Betrayed by a Cut-throat Coworker; How Do I Make a Comeback?


Others had told me “Paula” was cutthroat, but I hadn’t believed it until I became her prey of choice. I’d had my first warning when I’d walked into my office after a 10-day vacation and saw all my carefully arranged project files disheveled.

I asked the administrative assistant to tell me who’d been in my office. She told me that Paula had needed some material from my desk, “discovered” a few “undone” assignments, and then gone to our mutual boss and offered to help.

Paula was nowhere to be seen. That’s when I learned she was with one of my clients. Next, I visited our boss and he told me he’d been disappointed to learn I’d left projects unfinished, that Paula had jumped in to help and had learned that several key clients were  unhappy with me. I asked for the details, and he said, “We might as well get this all out on the table.” He then brought Paula in, and she presented what were lies or at least distortions. It was clear she’d had our boss’s ear, and he wasn’t hearing anything she said for the first time.

I assured him that none of what she’d said could be true. Before I’d left for my vacation, I’d contacted each client and talked about next steps. Sure, no client wants a ten-day hiatus, but they’d all been okay.

According to Paula, several clients asked in my absence if she could handle their accounts, including the client whose office she just left. I told my boss I’d call these clients and straighten things out. That’s when our boss told me that he didn’t want me calling the clients who’ve allegedly expressed the desire for Paula to be their rep, as we need to present a “united front” to our clients.

Clearly, my boss has bought what Paula has told him hook, line and sinker, eliminating my chance to get to the truth. What do I do now?

After the meeting, Paula had the gall to tell me, “Sorry this happened.” All I could say was, “Nice to know you live down to your reputation.” Unfortunately, the office gossip overheard me and I know what I said will make its way to my boss’s ears.

I’m furious. How do I recover?


Don’t do or say anything else until you’ve calmed down. You can’t afford to let Paula foot-sweep you into doing something stupid.

Right now, your mutual boss sees Paula as an enterprising employee who’s helped the firm out with clients you left hanging. You also don’t know your boss’s role in the situation. He authorized Paula to help with your clients — were you on secure footing with him before this?

Either you blithely ignored client signals that they weren’t happy with you, or you should have set up a contingency plan for client needs when you were on vacation, or Paula has convinced several clients and your boss that your head’s not been in the game. Is there a kernel of truth to the fact that you let your clients down? Or has Paula effectively discredited you?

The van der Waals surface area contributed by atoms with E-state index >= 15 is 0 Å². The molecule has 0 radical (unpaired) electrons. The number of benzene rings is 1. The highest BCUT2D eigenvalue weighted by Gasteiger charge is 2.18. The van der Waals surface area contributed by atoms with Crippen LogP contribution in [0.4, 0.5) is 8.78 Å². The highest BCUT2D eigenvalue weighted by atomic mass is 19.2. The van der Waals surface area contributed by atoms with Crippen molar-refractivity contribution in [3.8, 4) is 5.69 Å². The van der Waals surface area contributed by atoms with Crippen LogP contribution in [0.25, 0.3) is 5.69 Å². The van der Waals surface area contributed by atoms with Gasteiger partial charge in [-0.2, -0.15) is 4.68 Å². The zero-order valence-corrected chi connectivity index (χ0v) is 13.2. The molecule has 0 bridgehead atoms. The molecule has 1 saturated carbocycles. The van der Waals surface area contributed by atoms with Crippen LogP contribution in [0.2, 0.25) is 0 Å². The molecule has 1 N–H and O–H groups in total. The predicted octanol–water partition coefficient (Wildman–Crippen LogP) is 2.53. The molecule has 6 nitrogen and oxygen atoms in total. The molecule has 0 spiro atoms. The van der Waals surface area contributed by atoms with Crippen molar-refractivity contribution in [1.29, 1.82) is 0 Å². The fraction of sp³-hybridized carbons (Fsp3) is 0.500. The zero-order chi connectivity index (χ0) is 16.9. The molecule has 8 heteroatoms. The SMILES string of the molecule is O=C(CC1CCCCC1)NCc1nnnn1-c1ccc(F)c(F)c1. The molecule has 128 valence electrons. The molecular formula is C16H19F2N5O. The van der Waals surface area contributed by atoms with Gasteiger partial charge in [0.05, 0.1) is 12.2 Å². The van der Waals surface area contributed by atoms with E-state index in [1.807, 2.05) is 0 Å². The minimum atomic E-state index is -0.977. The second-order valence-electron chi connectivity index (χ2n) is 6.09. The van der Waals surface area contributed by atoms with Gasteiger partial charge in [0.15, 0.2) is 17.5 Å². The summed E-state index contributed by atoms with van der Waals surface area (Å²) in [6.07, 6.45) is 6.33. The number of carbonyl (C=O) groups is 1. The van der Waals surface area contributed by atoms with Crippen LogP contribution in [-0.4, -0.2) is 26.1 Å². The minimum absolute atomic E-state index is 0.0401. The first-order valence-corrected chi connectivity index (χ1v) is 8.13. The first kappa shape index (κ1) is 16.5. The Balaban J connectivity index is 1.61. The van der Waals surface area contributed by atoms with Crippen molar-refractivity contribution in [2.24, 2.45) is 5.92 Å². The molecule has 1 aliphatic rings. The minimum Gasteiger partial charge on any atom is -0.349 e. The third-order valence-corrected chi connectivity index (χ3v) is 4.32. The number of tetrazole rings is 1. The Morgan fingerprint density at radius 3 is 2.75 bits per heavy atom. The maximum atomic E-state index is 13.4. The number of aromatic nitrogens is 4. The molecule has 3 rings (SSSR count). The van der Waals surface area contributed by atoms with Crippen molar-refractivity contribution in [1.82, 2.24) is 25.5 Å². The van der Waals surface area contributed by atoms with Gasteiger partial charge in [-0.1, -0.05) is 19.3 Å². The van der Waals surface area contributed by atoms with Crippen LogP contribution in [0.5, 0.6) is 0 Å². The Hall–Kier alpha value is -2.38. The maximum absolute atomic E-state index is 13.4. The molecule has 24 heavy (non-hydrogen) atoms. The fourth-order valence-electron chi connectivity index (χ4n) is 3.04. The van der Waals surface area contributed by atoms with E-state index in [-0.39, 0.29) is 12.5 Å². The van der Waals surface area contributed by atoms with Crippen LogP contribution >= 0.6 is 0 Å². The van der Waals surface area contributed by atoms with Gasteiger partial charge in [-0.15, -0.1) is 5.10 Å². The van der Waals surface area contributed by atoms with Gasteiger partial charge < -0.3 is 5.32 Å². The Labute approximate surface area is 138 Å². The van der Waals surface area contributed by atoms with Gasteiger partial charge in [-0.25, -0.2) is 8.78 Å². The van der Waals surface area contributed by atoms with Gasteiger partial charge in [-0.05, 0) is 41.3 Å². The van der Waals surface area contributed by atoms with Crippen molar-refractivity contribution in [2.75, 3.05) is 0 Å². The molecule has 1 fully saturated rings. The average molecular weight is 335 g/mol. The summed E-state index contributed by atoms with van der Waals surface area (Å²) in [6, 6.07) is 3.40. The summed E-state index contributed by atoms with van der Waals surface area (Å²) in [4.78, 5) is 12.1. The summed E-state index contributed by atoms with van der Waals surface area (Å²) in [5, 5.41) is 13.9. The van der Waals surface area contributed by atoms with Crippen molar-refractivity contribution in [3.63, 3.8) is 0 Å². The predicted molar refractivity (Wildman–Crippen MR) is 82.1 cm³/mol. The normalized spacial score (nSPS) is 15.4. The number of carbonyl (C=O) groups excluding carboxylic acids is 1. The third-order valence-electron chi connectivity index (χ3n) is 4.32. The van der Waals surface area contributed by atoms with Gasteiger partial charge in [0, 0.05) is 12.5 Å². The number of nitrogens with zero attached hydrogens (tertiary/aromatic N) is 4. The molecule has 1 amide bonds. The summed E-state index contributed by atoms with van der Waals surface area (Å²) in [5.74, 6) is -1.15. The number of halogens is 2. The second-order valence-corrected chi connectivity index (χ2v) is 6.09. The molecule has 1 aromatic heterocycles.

If the former, lick your wounds, double-down, and do your absolute best with the clients you have left. You occupy an unfortunate zone on your boss’s radar.

If the latter, watch out. When cut-throat peers target you, you can’t afford to ignore it, to take what they’ve done personally or to react to their sideswipes. The mistakes you make only embolden them. Instead, you need to mount a counteroffensive.

Reach out to every client immediately. Let them know how seriously you take their needs. Present your boss with your game plan for ensuring total client satisfaction.

Next, you’ve said others told you Paula used cutthroat tactics. Who said what?

Also, although you need to honor your boss’s request not to reach out to your former clients, nothing prevents you from detailing their former satisfaction with your efforts. You may ultimately present your boss this information, as you need to show your boss your best side and Paula’s other side.

How do you recover? Stop flailing about and focus. Play your “A” game with your remaining clients. And prepare your case for what’s really happened — you may need it.

If you found this post valuable, you might enjoy the other posts in the section on bullying in this blog or the full text Beating the Workplace Bully: A Tactical Guide to Taking Charge (in audio, kindle or paperback),

4 thoughts on “Betrayed by a Cut-throat Coworker; How Do I Make a Comeback?

  1. This is a good “game plan” for dealing with the cutthroat. It’s discouraging that so much unnecessary s*** happens at work and that bosses can be so pulled in by bad actors who make it look like they’re doing good and giving good results when they’re poaching and preying instead. Best wishes to the latest victim.

  2. Realistically, in addition to having a predatory and toxic reputation, Paula has ingratiated herself with upper management. Furious should be looking for a different workplace and save Herself the angst.

    If You enjoy Your job, You never work a day in Your Life.

    1. Larry, I partially agree that when you enjoy your job, it isn’t 100% work. And that the writer is up against a lot. I don’t, however, agree that her only option is leaving. That leaves people like Paula in ever-more control. In Beating the Workplace Bully, I wrote about ways to “take Paula out.” Because I prefer that option. All the very best, Lynne

  3. Lynne, obviously, I don’t believe ‘Furious” has just one option, and I’m stubborn, so, personally, I would fight for what I feel is right. On the other hand, it reminded me of the ‘too many’ women who stay with abusive spouses and significant others. In some cases, a change of scenery does wonders for the individual’s self-esteem and work attitude. That said, I do respect Your expertise and wish You the best of health and happiness.

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